Madinah is known for traditional handicrafts and pottery.
Pottery was initially used by people in everyday life as household items, from storage and cooking to transportation of goods.
But today, due to factory-produced household goods made of plastic, ceramic and aluminum, the ancient craft of pottery is slowly dying as people merely use it as souvenirs or decorative items.
The Saudi Heritage Authority is conducting courses and workshops to preserve pottery, and supporting family potters by displaying their products at events.
Tammam Mahmoud, one of the potters in the region, is striving hard to keep the art alive. “I’m proud to have inherited this profession from my father and grandfather more than 40 years ago. Despite the challenges and difficulties faced by potters, patience is helping them move forward,” said Mahmoud.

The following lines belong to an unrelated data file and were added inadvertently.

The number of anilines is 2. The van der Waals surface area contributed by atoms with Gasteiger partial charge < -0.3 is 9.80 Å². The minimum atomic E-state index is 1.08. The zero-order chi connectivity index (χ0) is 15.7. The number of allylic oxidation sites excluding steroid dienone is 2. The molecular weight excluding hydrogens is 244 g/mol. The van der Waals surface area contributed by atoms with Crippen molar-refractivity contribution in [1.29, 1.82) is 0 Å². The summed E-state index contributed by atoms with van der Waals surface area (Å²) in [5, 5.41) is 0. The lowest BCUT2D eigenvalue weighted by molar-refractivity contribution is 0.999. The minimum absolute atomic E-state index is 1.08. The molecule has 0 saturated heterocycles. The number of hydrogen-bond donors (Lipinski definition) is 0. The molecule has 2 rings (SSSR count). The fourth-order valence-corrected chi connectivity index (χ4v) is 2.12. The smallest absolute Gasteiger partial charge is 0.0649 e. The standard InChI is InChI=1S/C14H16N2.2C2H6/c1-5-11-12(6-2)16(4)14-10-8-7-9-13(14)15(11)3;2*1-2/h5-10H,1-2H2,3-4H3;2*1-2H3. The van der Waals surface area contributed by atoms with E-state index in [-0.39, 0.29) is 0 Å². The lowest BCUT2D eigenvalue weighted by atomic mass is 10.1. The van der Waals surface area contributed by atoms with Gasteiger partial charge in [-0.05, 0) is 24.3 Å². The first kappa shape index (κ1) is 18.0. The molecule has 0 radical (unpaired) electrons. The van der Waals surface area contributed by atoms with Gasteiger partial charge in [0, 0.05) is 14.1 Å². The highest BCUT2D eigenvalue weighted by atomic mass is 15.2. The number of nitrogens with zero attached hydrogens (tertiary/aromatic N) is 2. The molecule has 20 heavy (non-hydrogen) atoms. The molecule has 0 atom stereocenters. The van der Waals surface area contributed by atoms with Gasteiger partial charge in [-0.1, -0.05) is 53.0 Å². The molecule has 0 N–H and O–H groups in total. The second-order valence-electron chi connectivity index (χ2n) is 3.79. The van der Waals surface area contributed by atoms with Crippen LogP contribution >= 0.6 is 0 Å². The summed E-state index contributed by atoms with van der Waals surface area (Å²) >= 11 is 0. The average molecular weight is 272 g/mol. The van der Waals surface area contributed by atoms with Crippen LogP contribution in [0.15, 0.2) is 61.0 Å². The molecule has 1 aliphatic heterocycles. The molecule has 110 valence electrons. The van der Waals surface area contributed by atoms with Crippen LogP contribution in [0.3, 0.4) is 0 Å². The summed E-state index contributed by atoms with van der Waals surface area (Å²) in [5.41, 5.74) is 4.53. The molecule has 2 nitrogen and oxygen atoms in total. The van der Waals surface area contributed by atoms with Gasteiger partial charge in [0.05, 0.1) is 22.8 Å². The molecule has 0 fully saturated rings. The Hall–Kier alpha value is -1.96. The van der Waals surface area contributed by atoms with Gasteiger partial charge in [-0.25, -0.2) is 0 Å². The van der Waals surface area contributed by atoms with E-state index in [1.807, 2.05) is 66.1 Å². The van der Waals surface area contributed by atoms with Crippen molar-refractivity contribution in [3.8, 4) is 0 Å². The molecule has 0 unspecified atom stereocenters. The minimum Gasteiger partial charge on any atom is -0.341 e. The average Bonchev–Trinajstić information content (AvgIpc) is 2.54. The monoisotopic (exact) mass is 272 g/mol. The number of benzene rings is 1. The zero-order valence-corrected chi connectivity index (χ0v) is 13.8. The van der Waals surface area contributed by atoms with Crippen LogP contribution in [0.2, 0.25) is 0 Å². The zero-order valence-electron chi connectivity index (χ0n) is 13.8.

“Demand for pottery is declining due to the diversity of modern household utensils that have become widely accessible, as well as their different prices.
“Today, the pottery industry is limited to the technical and aesthetic aspects … such as souvenir gifts bought by tourists.”
Mahmoud said the clay used for pottery production is sourced from the valleys of Madinah following rains.
Sharing how a product takes shape, the artisan said the clay dough is prepared by hand before adding other natural materials to ensure it holds together.
The clay is then shaped using molds of various sizes to obtain the required design. The product is dried under the sun, before being baked in a traditional oven at a specific temperature to ensure its durability. It is then sent to the market for sale.